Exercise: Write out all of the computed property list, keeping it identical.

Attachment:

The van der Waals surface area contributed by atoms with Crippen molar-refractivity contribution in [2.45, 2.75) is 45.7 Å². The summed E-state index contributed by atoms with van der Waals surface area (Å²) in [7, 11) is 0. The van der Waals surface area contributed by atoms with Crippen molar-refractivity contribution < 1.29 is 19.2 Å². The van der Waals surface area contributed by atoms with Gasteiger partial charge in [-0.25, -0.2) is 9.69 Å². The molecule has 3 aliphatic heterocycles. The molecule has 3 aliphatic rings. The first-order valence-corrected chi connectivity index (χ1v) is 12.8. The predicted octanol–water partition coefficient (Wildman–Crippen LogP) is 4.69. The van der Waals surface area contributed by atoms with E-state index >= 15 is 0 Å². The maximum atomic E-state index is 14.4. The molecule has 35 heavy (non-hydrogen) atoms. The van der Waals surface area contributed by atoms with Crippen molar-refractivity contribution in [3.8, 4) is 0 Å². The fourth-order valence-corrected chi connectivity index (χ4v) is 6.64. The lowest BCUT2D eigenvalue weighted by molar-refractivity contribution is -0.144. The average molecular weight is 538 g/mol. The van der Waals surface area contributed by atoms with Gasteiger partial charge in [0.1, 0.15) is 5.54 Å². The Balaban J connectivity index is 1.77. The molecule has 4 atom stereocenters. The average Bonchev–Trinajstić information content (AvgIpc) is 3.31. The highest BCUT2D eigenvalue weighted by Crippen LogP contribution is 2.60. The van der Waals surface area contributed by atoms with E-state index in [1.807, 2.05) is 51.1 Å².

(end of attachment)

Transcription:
The van der Waals surface area contributed by atoms with Crippen molar-refractivity contribution in [2.45, 2.75) is 45.7 Å². The summed E-state index contributed by atoms with van der Waals surface area (Å²) in [7, 11) is 0. The van der Waals surface area contributed by atoms with Crippen molar-refractivity contribution < 1.29 is 19.2 Å². The van der Waals surface area contributed by atoms with Gasteiger partial charge in [-0.25, -0.2) is 9.69 Å². The molecule has 3 aliphatic heterocycles. The molecule has 3 aliphatic rings. The first-order valence-corrected chi connectivity index (χ1v) is 12.8. The predicted octanol–water partition coefficient (Wildman–Crippen LogP) is 4.69. The van der Waals surface area contributed by atoms with E-state index >= 15 is 0 Å². The maximum atomic E-state index is 14.4. The molecule has 35 heavy (non-hydrogen) atoms. The van der Waals surface area contributed by atoms with Crippen molar-refractivity contribution in [3.8, 4) is 0 Å². The fourth-order valence-corrected chi connectivity index (χ4v) is 6.64. The lowest BCUT2D eigenvalue weighted by molar-refractivity contribution is -0.144. The average molecular weight is 538 g/mol. The van der Waals surface area contributed by atoms with Gasteiger partial charge in [0.1, 0.15) is 5.54 Å². The Balaban J connectivity index is 1.77. The molecule has 4 atom stereocenters. The average Bonchev–Trinajstić information content (AvgIpc) is 3.31. The highest BCUT2D eigenvalue weighted by Crippen LogP contribution is 2.60. The van der Waals surface area contributed by atoms with E-state index in [1.807, 2.05) is 51.1 Å².